But hit the button to turn on the electric assist and the whole character of the bike suddenly changes. On low levels of assist, this can still be a very relaxed cruiser, but crank up the boost and all of a sudden, I am sitting upright and, barely breaking a sweat, pedaling my way past a peloton of cyclists, hunched over their drop bars, leaving them in the dust, at least until I hit the 20 mph cut-off. You see, regulations for pedal assist e-bikes dictate that for them to be road legal, they must stop providing assist after the bike reaches 20 mph. Not to say that you cannot go faster than 20 mph, just that beyond that speed, the motor is not providing any assistance. And to be clear, this is not a light bike. With the battery pack installed, the bike weighs a not exactly light 53-lbs. Maintaining a speed once you have reached it is not difficult, but getting the hulking mass of bike up to speed without the electric assist is a challenge in an of itself.

During my time with the bike, I used it as my daily rider, running errands with it, going out with my wife to eat dinner, even using it to transport myself to a few meetings around town. I also had the opportunity to ride it on the track for the Long Beach Grand Prix. As I adapted to the idea of having the electric assist available, I started to adjust my riding to take advantage of the assist when I could. Running around town, I kept the assist just enough to offset the massive heft of the bike itself. That meant keeping my riding pretty gentle and just cruising, but it made the ride easy and comfortable. On days when I needed to be somewhere quick, I dialed up the assist and the bike allowed me to maintain a consistent 19.5 mph on the street while maintaining some semblance of composure when I arrived at my destination. And it is really that kind of use that helped me to understand how an e-bike might be truly helpful in an urban setting. I can absolutely imagine myself commuting to work using an e-bike (if I had a commute) because it would allow me to do a much longer ride without getting anywhere near as gross and sweaty as I would with a regular bike.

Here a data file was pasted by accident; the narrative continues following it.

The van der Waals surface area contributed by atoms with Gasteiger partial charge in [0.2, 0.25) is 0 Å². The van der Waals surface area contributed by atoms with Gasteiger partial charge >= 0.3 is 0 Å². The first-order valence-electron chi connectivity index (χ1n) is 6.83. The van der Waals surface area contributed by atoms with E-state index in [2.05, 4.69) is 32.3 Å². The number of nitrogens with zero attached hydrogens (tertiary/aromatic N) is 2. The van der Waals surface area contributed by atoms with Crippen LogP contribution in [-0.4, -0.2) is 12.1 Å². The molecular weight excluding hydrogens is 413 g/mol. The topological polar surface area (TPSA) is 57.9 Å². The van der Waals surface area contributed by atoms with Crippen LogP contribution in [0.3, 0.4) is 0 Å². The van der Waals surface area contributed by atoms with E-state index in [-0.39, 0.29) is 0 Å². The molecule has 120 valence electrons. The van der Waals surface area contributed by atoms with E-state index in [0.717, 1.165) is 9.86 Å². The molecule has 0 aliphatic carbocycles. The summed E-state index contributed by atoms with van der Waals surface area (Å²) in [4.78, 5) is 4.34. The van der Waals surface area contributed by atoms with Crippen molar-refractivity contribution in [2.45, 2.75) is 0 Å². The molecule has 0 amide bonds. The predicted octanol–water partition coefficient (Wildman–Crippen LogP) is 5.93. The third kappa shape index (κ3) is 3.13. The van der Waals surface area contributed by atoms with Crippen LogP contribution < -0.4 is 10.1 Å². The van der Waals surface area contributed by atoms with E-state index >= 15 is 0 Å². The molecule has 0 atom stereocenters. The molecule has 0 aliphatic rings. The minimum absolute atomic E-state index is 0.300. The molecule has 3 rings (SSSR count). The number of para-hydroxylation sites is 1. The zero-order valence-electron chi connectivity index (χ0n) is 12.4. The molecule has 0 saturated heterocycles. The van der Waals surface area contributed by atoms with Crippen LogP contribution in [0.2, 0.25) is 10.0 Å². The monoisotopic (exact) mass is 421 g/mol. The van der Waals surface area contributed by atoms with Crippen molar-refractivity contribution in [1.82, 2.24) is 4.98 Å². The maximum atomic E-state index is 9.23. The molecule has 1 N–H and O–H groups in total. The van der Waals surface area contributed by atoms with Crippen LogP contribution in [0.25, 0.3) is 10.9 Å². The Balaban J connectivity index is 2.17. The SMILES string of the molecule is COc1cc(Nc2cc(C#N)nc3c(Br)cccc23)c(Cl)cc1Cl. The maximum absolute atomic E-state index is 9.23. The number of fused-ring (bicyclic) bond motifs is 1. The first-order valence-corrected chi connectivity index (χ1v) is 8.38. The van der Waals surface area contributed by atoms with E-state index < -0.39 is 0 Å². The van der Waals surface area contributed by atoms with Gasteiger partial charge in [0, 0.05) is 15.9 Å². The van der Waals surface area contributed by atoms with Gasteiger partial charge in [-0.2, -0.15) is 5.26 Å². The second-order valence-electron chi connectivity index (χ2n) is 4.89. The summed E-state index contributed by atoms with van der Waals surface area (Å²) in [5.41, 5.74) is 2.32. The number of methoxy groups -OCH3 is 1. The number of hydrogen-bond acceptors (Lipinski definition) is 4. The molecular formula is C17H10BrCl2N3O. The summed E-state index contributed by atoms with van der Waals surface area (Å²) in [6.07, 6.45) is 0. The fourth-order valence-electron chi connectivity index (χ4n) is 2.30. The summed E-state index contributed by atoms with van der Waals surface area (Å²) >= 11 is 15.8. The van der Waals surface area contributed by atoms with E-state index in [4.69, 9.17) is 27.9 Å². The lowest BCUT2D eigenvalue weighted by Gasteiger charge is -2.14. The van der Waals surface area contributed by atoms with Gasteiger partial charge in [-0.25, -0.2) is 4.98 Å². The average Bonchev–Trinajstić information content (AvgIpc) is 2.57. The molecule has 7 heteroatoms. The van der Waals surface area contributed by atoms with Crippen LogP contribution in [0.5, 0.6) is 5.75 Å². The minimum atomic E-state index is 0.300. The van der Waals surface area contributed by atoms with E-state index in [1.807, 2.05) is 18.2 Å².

Once I got home, charging the e-bike was a breeze. The bike's battery is little more than an over-sized laptop battery. The charger even looked like a laptop charger. Pop open the protective rubber cap and plug the bike in overnight and, by the next morning, the bike is fully charged. It barely registered on my electric bill at all. That is part of the beauty of this current generation of e-bikes - they are so easy to live with, you won't even need to think twice about living with them. Just plug in at night, unplug in the morning, and ride.